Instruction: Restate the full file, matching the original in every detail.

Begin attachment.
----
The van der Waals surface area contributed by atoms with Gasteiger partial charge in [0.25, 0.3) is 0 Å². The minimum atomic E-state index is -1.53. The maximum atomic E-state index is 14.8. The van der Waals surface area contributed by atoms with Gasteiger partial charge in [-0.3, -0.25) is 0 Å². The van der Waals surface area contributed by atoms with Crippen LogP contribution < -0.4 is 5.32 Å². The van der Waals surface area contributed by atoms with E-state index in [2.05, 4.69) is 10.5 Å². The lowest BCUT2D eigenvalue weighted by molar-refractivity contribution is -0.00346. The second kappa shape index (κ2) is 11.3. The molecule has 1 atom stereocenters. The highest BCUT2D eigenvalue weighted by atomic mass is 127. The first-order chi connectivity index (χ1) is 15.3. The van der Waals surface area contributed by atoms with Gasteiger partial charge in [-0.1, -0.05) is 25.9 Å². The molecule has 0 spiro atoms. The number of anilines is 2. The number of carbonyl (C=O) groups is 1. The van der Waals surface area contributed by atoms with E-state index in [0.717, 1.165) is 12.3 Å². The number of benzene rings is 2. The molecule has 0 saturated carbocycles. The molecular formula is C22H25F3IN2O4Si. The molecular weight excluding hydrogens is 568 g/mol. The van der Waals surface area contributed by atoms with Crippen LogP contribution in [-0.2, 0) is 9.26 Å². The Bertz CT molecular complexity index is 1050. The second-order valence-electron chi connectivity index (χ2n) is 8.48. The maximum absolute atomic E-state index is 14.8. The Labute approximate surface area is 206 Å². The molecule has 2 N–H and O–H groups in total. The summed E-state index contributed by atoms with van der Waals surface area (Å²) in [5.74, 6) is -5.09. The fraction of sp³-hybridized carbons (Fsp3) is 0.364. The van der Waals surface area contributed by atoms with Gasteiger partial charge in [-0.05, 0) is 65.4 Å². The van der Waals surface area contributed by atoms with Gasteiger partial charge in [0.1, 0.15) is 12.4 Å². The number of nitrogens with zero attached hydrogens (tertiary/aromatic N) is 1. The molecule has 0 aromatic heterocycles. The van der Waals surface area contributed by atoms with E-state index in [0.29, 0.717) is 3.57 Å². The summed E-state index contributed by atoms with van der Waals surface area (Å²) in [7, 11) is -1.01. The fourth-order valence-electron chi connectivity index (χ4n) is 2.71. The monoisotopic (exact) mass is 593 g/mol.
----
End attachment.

The van der Waals surface area contributed by atoms with Gasteiger partial charge in [0.25, 0.3) is 0 Å². The minimum atomic E-state index is -1.53. The maximum atomic E-state index is 14.8. The van der Waals surface area contributed by atoms with Gasteiger partial charge in [-0.3, -0.25) is 0 Å². The van der Waals surface area contributed by atoms with Crippen LogP contribution < -0.4 is 5.32 Å². The van der Waals surface area contributed by atoms with E-state index in [2.05, 4.69) is 10.5 Å². The lowest BCUT2D eigenvalue weighted by molar-refractivity contribution is -0.00346. The second kappa shape index (κ2) is 11.3. The molecule has 1 atom stereocenters. The highest BCUT2D eigenvalue weighted by atomic mass is 127. The first-order chi connectivity index (χ1) is 15.3. The van der Waals surface area contributed by atoms with Gasteiger partial charge in [-0.1, -0.05) is 25.9 Å². The molecule has 0 spiro atoms. The number of anilines is 2. The number of carbonyl (C=O) groups is 1. The van der Waals surface area contributed by atoms with E-state index in [0.717, 1.165) is 12.3 Å². The number of benzene rings is 2. The molecule has 0 saturated carbocycles. The molecular formula is C22H25F3IN2O4Si. The molecular weight excluding hydrogens is 568 g/mol. The van der Waals surface area contributed by atoms with Crippen LogP contribution in [-0.2, 0) is 9.26 Å². The Bertz CT molecular complexity index is 1050. The second-order valence-electron chi connectivity index (χ2n) is 8.48. The maximum absolute atomic E-state index is 14.8. The Labute approximate surface area is 206 Å². The molecule has 2 N–H and O–H groups in total. The summed E-state index contributed by atoms with van der Waals surface area (Å²) in [5.74, 6) is -5.09. The fraction of sp³-hybridized carbons (Fsp3) is 0.364. The van der Waals surface area contributed by atoms with Gasteiger partial charge in [-0.05, 0) is 65.4 Å². The van der Waals surface area contributed by atoms with Gasteiger partial charge in [0.1, 0.15) is 12.4 Å². The number of nitrogens with zero attached hydrogens (tertiary/aromatic N) is 1. The molecule has 0 aromatic heterocycles. The van der Waals surface area contributed by atoms with E-state index in [0.29, 0.717) is 3.57 Å². The summed E-state index contributed by atoms with van der Waals surface area (Å²) in [7, 11) is -1.01. The fourth-order valence-electron chi connectivity index (χ4n) is 2.71. The monoisotopic (exact) mass is 593 g/mol.